Could you believe a couple of years ago that would be able to travel even without exiting your home? Me neither. Far less that some kind of virtual treatment (and, what is more, even surgery) will be a reality. A virtual one, but still a reality.
At the moment, the research found 39% of respondents very familiar with VR and 48% considering to start using VR in the nearest future. One more study shows that healthcare doesn’t want to lag behind the other industries and is actively adopting VR, namely into:
To be more specific, here’re some types of medical activities VR technology can be applied to:
- providing both HCPs and patients with curated information;
- ensuring robotic interventions;
- conducting virtual trials;
- enabling remote surgery;
- transforming medical education.
Let’s have a closer look at how healthcare and pharma professionals are already taking the advantage of VR and AR.
How doctors apply virtual reality in their daily practice
1. Next level of medical education. Narendra Kini, CEO at Miami Children’s Health System, noted that VR training improves knowledge retention – over a year the students (or doctors) can recollect almost 80% of the information received. At the same time, traditional trainings enable just 20% retention in a week.
Dr. Christopher Knoll, a Stanford pediatric cardiology expert, underlines that actually seeing the blood flow is an exciting thing, comparing to the plain static images medical students usually see.
Another healthcare professional, Dr. Luca A. Vricella, chief of pediatric heart transplantation at Johns Hopkins University School of Medicine, says that visualizing processes as a 3D image can provide much more better understanding for medical students how heart surgery looks in real life.
What is more, VR brings a sense of gamification into medical education (e.g., during first aid studies). And the practice shows that learning through playing can really increase the efficiency of education, as Dr. Raphael Olaiya, NHS doctor states.
Dr. Justin Barad, an orthopedic surgeon in Los Angeles, specifies that passing training in somewhat real-life conditions will ensure “patient safety, decrease complications, and increase the learning curve for complex medical devices”.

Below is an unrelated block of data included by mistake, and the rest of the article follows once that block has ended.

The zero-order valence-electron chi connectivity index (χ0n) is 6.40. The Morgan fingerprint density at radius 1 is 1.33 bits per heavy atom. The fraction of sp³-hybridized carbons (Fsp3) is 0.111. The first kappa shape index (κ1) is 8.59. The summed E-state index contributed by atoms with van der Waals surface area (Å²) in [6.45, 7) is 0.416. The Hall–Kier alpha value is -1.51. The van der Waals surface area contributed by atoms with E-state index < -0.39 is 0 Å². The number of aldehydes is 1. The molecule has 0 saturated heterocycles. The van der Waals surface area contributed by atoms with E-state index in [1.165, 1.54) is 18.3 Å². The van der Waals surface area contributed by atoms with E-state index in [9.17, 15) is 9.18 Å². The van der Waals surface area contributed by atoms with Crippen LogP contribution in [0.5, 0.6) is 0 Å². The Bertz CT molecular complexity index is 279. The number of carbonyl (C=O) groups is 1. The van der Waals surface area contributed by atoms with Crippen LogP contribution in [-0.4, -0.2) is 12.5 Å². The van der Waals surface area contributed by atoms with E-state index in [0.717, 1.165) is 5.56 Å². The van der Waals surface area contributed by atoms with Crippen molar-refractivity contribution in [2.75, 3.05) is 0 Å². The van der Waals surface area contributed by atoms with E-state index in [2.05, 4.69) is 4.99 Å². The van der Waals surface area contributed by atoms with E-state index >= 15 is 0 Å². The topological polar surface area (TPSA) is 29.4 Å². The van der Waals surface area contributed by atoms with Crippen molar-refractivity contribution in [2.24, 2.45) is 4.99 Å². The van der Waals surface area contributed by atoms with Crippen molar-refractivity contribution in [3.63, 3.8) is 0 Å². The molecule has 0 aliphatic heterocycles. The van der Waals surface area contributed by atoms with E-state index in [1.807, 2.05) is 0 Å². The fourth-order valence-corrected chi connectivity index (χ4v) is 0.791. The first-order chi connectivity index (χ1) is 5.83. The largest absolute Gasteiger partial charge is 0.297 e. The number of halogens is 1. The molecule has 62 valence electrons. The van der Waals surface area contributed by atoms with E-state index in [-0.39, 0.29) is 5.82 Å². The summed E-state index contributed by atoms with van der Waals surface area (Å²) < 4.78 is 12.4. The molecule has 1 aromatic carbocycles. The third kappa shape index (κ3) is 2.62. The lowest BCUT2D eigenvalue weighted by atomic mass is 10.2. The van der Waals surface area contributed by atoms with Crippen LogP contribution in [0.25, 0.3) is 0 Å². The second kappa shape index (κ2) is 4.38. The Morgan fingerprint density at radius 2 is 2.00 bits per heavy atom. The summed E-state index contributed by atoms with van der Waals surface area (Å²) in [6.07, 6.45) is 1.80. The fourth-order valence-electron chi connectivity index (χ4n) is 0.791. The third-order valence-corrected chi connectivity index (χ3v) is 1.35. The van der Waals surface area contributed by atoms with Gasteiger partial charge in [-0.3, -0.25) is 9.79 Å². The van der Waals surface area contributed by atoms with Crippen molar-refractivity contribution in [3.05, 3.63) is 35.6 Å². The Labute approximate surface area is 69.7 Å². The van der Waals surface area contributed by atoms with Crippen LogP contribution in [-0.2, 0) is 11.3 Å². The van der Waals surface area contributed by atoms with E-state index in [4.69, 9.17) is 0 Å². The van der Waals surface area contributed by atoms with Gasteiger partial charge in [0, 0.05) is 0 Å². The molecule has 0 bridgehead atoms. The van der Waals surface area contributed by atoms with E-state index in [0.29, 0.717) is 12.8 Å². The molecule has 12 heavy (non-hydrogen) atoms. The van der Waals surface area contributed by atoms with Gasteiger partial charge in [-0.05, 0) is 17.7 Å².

2. First live-streamed surgery through 360O . Over a year ago, a breakthrough has happened: on April 14th, cancer surgeon Dr. Shafi Ahmed used a VR camera to broadcast an operation from London for the first time in the history of medicine. The intervention took 2 hours and during that time everyone could follow the operation flow by joining the live streaming through the specific mobile app and VR headset. HCPs believe such broadcasting will definitely contribute to training enhancement and make the healthcare more transparent.
3. Proven pain-relieving effect of virtual reality. Brennan Spiegel together with his team from the Cedars-Sinai hospital in Los Angeles started applying VR technology to help their patients relieve pain and release stress conditions. By using VR headset, the patients were able to virtually travel to Iceland, exploring its landscapes from the helicopter view; do some artwork in the virtual studio or dive into the ocean with the dolphins, blue whales.
Dr. Spiegel believes that while improving the patients’ state of mind (namely, by helping them to relax), it is possible to speed up their overall recovery. Moreover, in his opinion, that will contribute to shortening the length of stay at the hospital and, as a result, cutting down the cost of care.